Do you have any money saving tips? I love designer fabrics but I can’t afford the 4 to 8 dollor a yard price tag. any ideas on how to get some for cheaper?
Well looking for sales is obvious, for sure! But beyond that, I can honestly say that sewing is less of a cost saving endeavor than it was when I was a kid. But the quality of materials and of sewing patterns also far exceeds anything that mom and I ever sewed with! So what we really have available to us now isn’t a cheaper substitute for store bought goods but the very quality of goods that we see in the stores, and often even better. That being said there are some ways that you can incorporate designer fabrics and patterns into your sewing without going broke! Buying solids or almost solids off the remnant table is a fantastic way to build up your fabric library and then combine them with designer fabrics in smaller doses.
Loads of designers offer free sewing patterns at their websites that are an obvious savings. (Be sure to try out the Nesting Cubes from my book available at Amazon!) Be very choosy when looking for sewing patterns and seek out those that are classic and those that you know you will make over and over again. Often times adorable patterns are a variation on something else, so educate yourself on how to adapt basic sewing patterns into something different every time you make it. Often times just adding trims, changing lengths, or switching up fabrics can make one pattern look so different! The more you sew with patterns, the less you will need them in the future and some designs will be easy to draft yourself.
I would love to have this book! I’m interested in making more of my own patterns. What would advice would you give to a novice pattern-maker?
I have a simple answer for that! Take apart your clothes! That’s what I did as a teenager, and thats pretty much why I have never bought a pattern to sew with! (with the exception of a few Laura Ashley patterns in the late 80’s!) I used to (and still do) analyze the seams to figure out the order in which a garment was put together, and practice the techniques I studied on my own clothing. There are lots of pattern drafting books out, but I don’t have personal experience with any of them so sorry I can’t specifically recommend anything. But also, get yourself a good dress form that fits your size as closely as possible and several bolts of cheap muslin to get you started. Practice all your designs in muslin first, then once you have what you want take it apart again and make the paper pattern from that the cut fabric pieces. Hope that helps!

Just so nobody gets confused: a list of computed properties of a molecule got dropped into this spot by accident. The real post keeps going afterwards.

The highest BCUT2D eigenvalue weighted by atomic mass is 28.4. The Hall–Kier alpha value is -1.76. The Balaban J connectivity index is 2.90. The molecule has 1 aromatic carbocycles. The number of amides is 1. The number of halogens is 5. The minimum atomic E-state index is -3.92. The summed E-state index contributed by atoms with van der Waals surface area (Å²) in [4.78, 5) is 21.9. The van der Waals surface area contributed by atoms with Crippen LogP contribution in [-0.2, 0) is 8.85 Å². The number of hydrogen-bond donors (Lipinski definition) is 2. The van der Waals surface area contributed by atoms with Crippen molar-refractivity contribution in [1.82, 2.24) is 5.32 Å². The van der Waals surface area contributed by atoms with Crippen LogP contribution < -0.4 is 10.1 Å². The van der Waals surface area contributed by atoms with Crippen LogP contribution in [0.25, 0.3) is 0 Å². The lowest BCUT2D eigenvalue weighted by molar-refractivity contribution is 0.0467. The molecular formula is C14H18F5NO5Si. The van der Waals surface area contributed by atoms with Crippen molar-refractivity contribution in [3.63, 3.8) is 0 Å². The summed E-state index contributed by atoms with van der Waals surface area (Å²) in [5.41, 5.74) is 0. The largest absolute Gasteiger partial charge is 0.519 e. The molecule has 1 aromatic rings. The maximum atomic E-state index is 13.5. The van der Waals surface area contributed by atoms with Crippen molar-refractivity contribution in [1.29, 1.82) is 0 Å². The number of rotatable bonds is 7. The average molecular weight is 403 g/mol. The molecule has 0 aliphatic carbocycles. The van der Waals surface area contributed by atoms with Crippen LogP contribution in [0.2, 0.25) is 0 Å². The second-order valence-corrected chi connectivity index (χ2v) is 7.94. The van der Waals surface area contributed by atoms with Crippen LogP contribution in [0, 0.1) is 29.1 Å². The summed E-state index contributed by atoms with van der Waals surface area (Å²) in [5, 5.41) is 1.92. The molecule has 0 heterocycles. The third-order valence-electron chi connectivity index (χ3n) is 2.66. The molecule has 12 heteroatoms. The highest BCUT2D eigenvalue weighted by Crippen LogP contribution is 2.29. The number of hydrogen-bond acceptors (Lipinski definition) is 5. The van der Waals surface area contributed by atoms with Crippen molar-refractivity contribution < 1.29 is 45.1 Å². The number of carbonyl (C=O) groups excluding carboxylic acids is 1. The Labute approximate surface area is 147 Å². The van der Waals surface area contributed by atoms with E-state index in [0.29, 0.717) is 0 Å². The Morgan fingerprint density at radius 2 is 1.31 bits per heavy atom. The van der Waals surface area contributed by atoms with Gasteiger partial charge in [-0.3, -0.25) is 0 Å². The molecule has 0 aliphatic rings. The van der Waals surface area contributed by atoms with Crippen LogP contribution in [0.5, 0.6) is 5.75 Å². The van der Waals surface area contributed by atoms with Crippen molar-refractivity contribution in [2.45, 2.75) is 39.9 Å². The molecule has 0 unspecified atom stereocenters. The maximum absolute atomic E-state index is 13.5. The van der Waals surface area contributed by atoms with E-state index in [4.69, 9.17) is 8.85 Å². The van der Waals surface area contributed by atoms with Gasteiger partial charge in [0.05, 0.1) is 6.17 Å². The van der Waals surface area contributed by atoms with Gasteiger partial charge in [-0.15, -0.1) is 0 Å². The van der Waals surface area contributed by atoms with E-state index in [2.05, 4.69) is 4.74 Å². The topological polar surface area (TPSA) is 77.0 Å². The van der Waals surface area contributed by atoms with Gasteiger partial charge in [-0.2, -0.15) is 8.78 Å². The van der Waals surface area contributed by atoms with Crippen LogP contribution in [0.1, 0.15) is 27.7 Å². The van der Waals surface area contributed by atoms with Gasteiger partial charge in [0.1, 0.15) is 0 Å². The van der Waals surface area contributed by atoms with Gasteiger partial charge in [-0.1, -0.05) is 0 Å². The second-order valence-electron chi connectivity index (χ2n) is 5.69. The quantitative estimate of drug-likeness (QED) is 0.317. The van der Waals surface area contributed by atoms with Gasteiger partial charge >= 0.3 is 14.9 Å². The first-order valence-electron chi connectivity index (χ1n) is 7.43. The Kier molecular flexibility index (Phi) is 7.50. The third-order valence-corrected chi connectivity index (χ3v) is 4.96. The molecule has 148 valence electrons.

Lily Nichols said…
Did you ever work normal/min. wage jobs and dream of doing what you’re doing now? How did you make it happen?
I waited tables all the way through college which was less than minimum wage!!! But I did get tips of course. How did I make it happen? That’s a long story and hard to answer fully in the context of this interview, but I do have lots of interviews posted in the sidebar of my blog that can shed some light on my career path. In short though, I always knew doing what wanted to do was possible. I was convinced of it, so I was able to convince those around me (family, husband) of it too and therefore have always had their support. I have never taken the easy way out of anything in my whole entire life and I have to feel like that alone has had everything to do with getting where I want to be. I’m not trying to be vague. If I could say something else about being a successful creative it would be this: It is important to recognize the successful things going on around you and learn why they are each attractive or desirable, but even more important is to be like nothing else around you. Imitating others could get you some attention and success for about 5 whole seconds. Being you will never be realized by being someone else!
I really, really wish I could answer more, but life calls! Thank you so much for all the wonderful questions! This was loads of fun! xoxoxo, Anna